Lecture offers facts about the Cherokee and Revolutionary War

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An artist's rendering shows what Cherokee life was like along the Little Tennessee River in Macon and surrounding counties before "Rutherford's Rampage" in 1776.

Deena C. Bouknight – Contributing Writer

A historical marker exists on Wayah Road that expresses the “Cherokee Defeat” that occurred in 1776.

Cowee School Arts & Heritage Center offers free lectures pertaining to the area’s culture, literary scene, nature, and more. Last month, Barbara Duncan presented “Cherokees in the Revolutionary War: Rutherford’s Rampage.” Duncan, who received her Ph.D. in Folklore and Folklife from the University of Pennsylvania, explained that a main goal of the presentation was to clear up confusion and misconceptions pertaining to the various North Carolina Highway Historical Markers, such as the one on Wayah Road at Wayah Gap that reads: “Cherokee Defeat – During the American Revolution, S.C. forces under Colonel Andrew Williamson defeated the Cherokees, nearby at the ‘Black Hole,’ Sept. 1776.”

Duncan’s talk to the packed auditorium at Cowee School explored the details of what actually happened in Macon County in September 1776 when two armies invaded deep into the Cherokee Nation. Instead of residents just reading that there was a “Cherokee defeat,” slides were shown and information shared to paint a picture of cultural and political idiosyncrasies and details leading up to the devastating event.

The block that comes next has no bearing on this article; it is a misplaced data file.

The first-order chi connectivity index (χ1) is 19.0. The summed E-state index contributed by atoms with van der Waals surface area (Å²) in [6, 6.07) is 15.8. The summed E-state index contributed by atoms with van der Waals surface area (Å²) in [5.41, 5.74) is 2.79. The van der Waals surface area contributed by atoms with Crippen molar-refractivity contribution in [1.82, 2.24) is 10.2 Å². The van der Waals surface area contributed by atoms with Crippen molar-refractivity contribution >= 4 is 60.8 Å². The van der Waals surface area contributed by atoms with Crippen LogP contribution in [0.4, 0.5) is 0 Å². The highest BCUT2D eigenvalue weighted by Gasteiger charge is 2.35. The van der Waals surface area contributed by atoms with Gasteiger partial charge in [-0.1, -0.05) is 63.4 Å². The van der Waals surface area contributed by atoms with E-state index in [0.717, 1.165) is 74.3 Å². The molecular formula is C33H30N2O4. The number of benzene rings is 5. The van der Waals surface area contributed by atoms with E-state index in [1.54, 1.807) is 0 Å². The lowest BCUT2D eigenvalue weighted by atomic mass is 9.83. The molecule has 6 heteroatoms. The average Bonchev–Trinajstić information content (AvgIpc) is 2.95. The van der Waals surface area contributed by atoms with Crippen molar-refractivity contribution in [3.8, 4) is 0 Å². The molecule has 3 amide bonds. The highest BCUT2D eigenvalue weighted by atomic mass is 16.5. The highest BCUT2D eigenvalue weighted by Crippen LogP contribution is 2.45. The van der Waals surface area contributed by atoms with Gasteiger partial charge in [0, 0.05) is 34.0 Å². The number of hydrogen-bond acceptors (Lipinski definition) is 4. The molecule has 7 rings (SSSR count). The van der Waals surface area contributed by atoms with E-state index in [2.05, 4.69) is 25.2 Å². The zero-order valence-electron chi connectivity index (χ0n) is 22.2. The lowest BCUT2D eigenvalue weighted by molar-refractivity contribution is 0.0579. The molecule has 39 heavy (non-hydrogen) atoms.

“General Griffith Rutherford and Colonel Andrew Williamson led about 4,500 men on a mission ‘to extirpate the Cherokees completely,’ carrying out a scorched earth policy along the Little Tennessee, Hiwassee, and Valley Rivers,” said Duncan. “The Cherokees, allies of the British, resisted strategically.”

The tensions began in 1763 when King George III decreed that no settlements would be allowed beyond the Blue Ridge Mountains. However, Wataugans, white settlers, settled on Cherokee lands and a strain mounted among Natives, settlers, and the British until finally Gen. Rutherford “decided to use the Revolutionary War [distractions in the North] as the time to remove Cherokee altogether from desired white settlement lands. Although the influx of soldiers to the area now known as Macon County was touted in the 1700s through correspondence as an “expedition,” Duncan stated to the Cowee School audience that the burning of Cherokee homes, gardens, and crops was not an “expedition.”  

The culmination of the violence occurred when the outnumbered Cherokee ambushed the militiamen. An essay from the N.C. Department of Cultural Resources, pertaining to the Wayah Gap historical marker, blames violence toward the Cherokee and the destruction of villages on retaliation measures. It reads: “In response to numerous Cherokee raids in the summer of 1776, the South Carolina government coordinated an offensive with North Carolina leaders. Col. Andrew Williamson led 2,000 South Carolina militiamen north into Cherokee territory in early September 1776 with orders to join Gen. Griffith Rutherford’s North Carolinians. On September 19, Williamson and his men marched into an ambush in a gorge [thought to be somewhere along what is now Wayah Road] known as the ‘Black Hole.’”